Football, Python

Probability of World Cup Group Draw

The lineup for the 2018 FIFA World Cup is now complete, and the teams have been sorted into pots ahead of the group stage draw on December 1st. All draws are not equally likely, so what teams is your team likely to face? 

The format for the group stage was decided in September. Each team has been allocated a pot (1 to 4) based on “sporting principles”. The FIFA World Rankings (as of October 2017) were used to rank the teams in descending order (after Russia, who, as hosts, are the top seeds). The pots are:

Russia Spain Denmark Serbia
Germany Peru Iceland Nigeria
Brazil Switzerland Costa Rica Australia
Portugal England Sweden Japan
Argentina Colombia Tunisia Morocco
Belgium Mexico Egypt Panama
Poland Uruguay Senegal Korea Republic
France Croatia Iran Saudi Arabia

The exact rules for the draw are described here (with a handy video explanation).  Roughly speaking the rules are that,  after Russia, who will definitely be assigned to Group A, a random team from each pot will be drawn, and then placed in the next available group (alphabetically) which they are allowed to be put in (subject to constraints such as splitting up the confederation). This process is repeated until all teams have been drawn.

However, because of the rules of splitting confederations, each permutation of the 4 pots is not actually possible. So if you focus on one team you can look at what the probabilities of drawing other teams are. For example,  the different probabilities of the draw for England are:

Russia (12.5%) Denmark (7.1%) Serbia (6.5%)
Germany (9.5%) Iceland (7.1%) Nigeria (12.0%)
Brazil (20.0%) Costa Rica (17.0%) Australia (13.5%)
Portugal (9.5%) England Sweden (7.1%) Japan (13.5%)
Argentina (20.0%) Tunisia (15.4%) Morocco (12.1%)
Belgium (9.5%) Egypt (15.4%) Panama (15.5%)
Poland (9.5%) Senegal (15.4%) Korea Republic (13.5%)
France (9.5%) Iran (15.4%) Saudi Arabia (13.5%)

The above was created using 1,000,000 simulations.

If you want to run your own experiment (with any team of your choice). The code I used can be found on github. Running 100,000 simulations will take about 3 minutes. To change the number of simulations and/or the team of interest just edit the first two lines of the code (specifically change the variables ‘sims’ and ‘pickedTeam’).

As for England, a South American giant in the form of either Brazil or Argentina from pot 1 is a daunting, but realistic, prospect for us in the Summer.


It was pointed out to me on Twitter by Julien Guyon that the code I originally posted wasn’t quite right. Specifically I was finding that not all simulations were resulting in possible draws, I was then excluding these cases. However this does have an impact on the probabilities. This has now been fixed. Julien has posted a lot of tweets showing various probabilities related to the World Cup draw so be sure to check out his Twitter feed. The code also had to be updated when FIFA announced the detailed rules of how they would do the draw.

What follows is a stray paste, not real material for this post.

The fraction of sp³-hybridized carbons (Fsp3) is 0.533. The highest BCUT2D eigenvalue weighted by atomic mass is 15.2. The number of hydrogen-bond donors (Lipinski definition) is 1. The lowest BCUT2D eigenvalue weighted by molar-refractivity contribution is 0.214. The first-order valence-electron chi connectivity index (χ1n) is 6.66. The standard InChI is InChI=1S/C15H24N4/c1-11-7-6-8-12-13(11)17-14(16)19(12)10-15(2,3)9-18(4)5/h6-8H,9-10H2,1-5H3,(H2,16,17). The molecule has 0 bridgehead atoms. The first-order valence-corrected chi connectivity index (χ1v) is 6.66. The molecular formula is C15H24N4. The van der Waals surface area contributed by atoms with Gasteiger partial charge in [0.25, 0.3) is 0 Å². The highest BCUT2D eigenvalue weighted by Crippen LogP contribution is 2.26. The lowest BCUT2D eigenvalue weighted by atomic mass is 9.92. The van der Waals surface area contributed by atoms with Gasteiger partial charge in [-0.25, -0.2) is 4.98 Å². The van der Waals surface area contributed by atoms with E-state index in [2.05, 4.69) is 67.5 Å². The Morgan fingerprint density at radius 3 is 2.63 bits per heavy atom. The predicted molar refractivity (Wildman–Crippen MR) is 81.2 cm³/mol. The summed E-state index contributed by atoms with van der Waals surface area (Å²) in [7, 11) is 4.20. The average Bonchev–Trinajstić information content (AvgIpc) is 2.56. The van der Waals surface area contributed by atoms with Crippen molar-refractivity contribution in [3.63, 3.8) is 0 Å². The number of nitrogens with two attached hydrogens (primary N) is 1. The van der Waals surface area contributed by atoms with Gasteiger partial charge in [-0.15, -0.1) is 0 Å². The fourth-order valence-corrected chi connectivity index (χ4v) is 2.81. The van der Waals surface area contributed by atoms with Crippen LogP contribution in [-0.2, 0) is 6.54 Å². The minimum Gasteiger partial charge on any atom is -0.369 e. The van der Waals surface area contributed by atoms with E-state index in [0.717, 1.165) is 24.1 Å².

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7 thoughts on “Probability of World Cup Group Draw

  1. Could you share the probabilities for Argentina? I see it’s not difficult to modify the code but I don’t know how to apply it. Great job!

    1. The code is run using Python (which if you don’t have/use isn’t worth it just for this!). Here are the results for Argentina:

      Pot 1:

      Pot 2:
      Spain 20%
      Peru 0%
      Switzerland 20%
      England 20%
      Colombia 0%
      Mexico 20%
      Uruguay 0%
      Croatia 20%

      Pot 3:
      Denmark 18.5%
      Iceland 18.5%
      Costa Rica 8.9%
      Sweeden 18.5%
      Tunisia 8.9%
      Egypt 8.9%
      Senegal 8.9%
      Iran 8.9%

      Pot 4:
      Serbia 21.8%
      Nigeria 13.1%
      Australia 10.4%
      Japan 10.4%
      Morocco 13.1
      Panama 10.4%
      Korea Republic 10.4%
      Saudi Arabia 10.4%

    1. You need to install numpy on your computer. You can find out how here (I recommend using Pip). As for Tunisia probabilities, here you go (100,000 simulations hence some of the minor differences):

      Pot 1:
      Russia : 16.56 %
      Germany : 12.96 %
      Brazil : 9.09 %
      Portugal : 13.12 %
      Argentina : 9.01 %
      Belgium : 13.14 %
      Poland : 13.07 %
      France : 13.07 %

      Pot 2:
      Spain : 15.4 %
      Peru : 9.35 %
      Switzerland : 15.67 %
      England : 15.39 %
      Colombia : 9.24 %
      Mexico : 10.11 %
      Uruguay : 9.46 %
      Croatia : 15.38 %

      Pot 3:
      Tunisia : 100 %

      Pot 4:
      Serbia : 18.29 %
      Nigeria : 0.0 %
      Australia : 16.41 %
      Japan : 16.71 %
      Morocco : 0.0 %
      Panama : 15.43 %
      Korea Republic : 16.67 %
      Saudi Arabia : 16.49 %

  2. Hi Sean,
    Great job !
    But I got an error when running Python code:

    Traceback (most recent call last):

    File “”, line 31, in
    groups = addToGroups(groups, pot2, ‘team2’)

    File “”, line 37, in addToGroups
    if (np.array(remainingDict.values()) < 0).any():

    TypeError: '<' not supported between instances of 'dict_values' and 'int'

    Probably it comes from this command : getattr(group,team) in function addToGroups….

    Do you have some thoughts about it ?


    Best regards,


    1. That is very strange. Haven’t seen that one before. What version of Python are you running? Were you running the version directly pulled from Git (i.e. for England) or in a different set up?

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